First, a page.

Andrew Smith is a 3rd-degree BJJ black belt based out of Richmond, VA (Revolution BJJ). He runs BJJ Path, a video tutorial website.
Few things in Brazilian Jiu-Jitsu are more impressive than sending your partner (or opponent) overhead with a sweep. And while you don't get points for style in a sport like BJJ, you typically can score for getting on top from guard, along with a possible dominant position upon completion of the move. Here, let's take a look at a few different "balloon sweep" examples and options, and some key details to making sure you dominate when finishing on top.
Once upon a time, there was a legend in the making in the sport of Brazilian Jiu-Jitsu. From the mid to late 1990s, Roberto "Roleta" Magalhães was one of the leading competitors, and the "Roleta sweep" (sometimes now called the "balloon sweep") was a trademark move after winning a high-level international competition with the technique. This move works best when your partner stands in your closed guard.
- Starting from closed guard with your partner on their knees, control both sleeves with same-side grips.
- Right as your partner's weight transfers from their lower body to their upper body (which means their weight will be on your torso), open your guard and pinch your knees together, creating a sort of cradle for your partner.
- Use this to pull them forward, carrying the rest of their weight. Pull forward on their sleeves at the same time, and circle the sleeves away from the ground and toward your sides, preventing them from being able to post.
- Shoot to end in the mount position on top. Timing is everything.
Much like the closed guard version, the open guard overhead sweep relies on good timing, but it's a bit more forgiving since your partner is already standing up, and the main goal is just to get their weight coming forward a bit.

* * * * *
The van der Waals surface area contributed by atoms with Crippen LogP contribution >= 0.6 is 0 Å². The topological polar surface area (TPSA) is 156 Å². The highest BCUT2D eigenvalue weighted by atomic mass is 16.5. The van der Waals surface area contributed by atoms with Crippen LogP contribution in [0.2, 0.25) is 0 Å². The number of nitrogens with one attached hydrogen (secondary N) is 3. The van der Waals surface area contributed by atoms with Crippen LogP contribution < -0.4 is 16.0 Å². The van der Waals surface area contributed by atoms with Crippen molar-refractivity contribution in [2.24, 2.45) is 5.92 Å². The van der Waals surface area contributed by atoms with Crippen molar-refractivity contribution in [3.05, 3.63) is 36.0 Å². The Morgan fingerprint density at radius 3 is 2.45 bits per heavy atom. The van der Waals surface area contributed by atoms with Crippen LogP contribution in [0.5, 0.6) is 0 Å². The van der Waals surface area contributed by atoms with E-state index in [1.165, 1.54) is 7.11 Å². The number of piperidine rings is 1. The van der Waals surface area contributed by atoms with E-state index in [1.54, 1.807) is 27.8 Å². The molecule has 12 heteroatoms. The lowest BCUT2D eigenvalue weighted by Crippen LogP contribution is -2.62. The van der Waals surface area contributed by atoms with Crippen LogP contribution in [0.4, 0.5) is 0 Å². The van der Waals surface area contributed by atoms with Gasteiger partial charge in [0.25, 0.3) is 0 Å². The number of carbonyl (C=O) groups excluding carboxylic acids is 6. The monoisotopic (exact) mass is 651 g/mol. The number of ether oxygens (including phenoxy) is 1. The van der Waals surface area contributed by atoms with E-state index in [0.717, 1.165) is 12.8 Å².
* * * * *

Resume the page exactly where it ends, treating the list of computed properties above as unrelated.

- Start with a good ko uchi gari attempt or feint, and as your partner steps back, step on that same hip to pull guard. Be sure to hop in closer with your "kickstand" leg, ensuring that your hips are underneath your partner's hips.
- The off-balance with the sleeves is essentially the same, but you can also use a sleeve-and-collar grip here, giving you better upper body control.
- Finish in the mount position, looking over your shoulder in order to facilitate the transition from bottom to top.
De La Riva Guard
The De La Riva guard version of this sweep can be even simpler, once you have a good fundamental understanding of the position. Once you have established the position, your partner may be driving their weight forward.
Double sleeve control is ideal here, as you'll once again want to pull the sleeves forward in order to off-balance your partner, and you can facilitate this with the hook behind the knee. Just collapse your knees in close to your chest, as with the other versions of this sweep.
As your partner begins to fall, ensure that they know to tuck their chin if they've never practiced this before with you, and keep your hook tight during the transition, helping to ensure that you end up in the mount position.
Alternate DLR Version
Another version of the De La Riva guard overhead sweep is with sleeve-and-collar control. The advantage here is that you once again have great upper body control, and one good way to enter into this position is starting on the feet, once again utilizing a guard pull to enter straight into the sweep.
Keep the collar grip on the side where you want the DLR hook to end up, and bring your knees to your chest, then lift your partner into the air, paying attention once again to their safety, and to taking away their base with the sleeve grip.
While sweeping is the ultimate goal here, it's all for naught if your training partner gets injured. Nothing slows down progress at a BJJ gym faster than partners being injured, so remember to use caution with any dynamic sweeps, especially ones of the overhead variety. Play with the different variations, including sleeve and collar versions along with double sleeve versions, and determine which options work best for you. As always, let me know if anything works well for you!
© 2018 Andrew Smith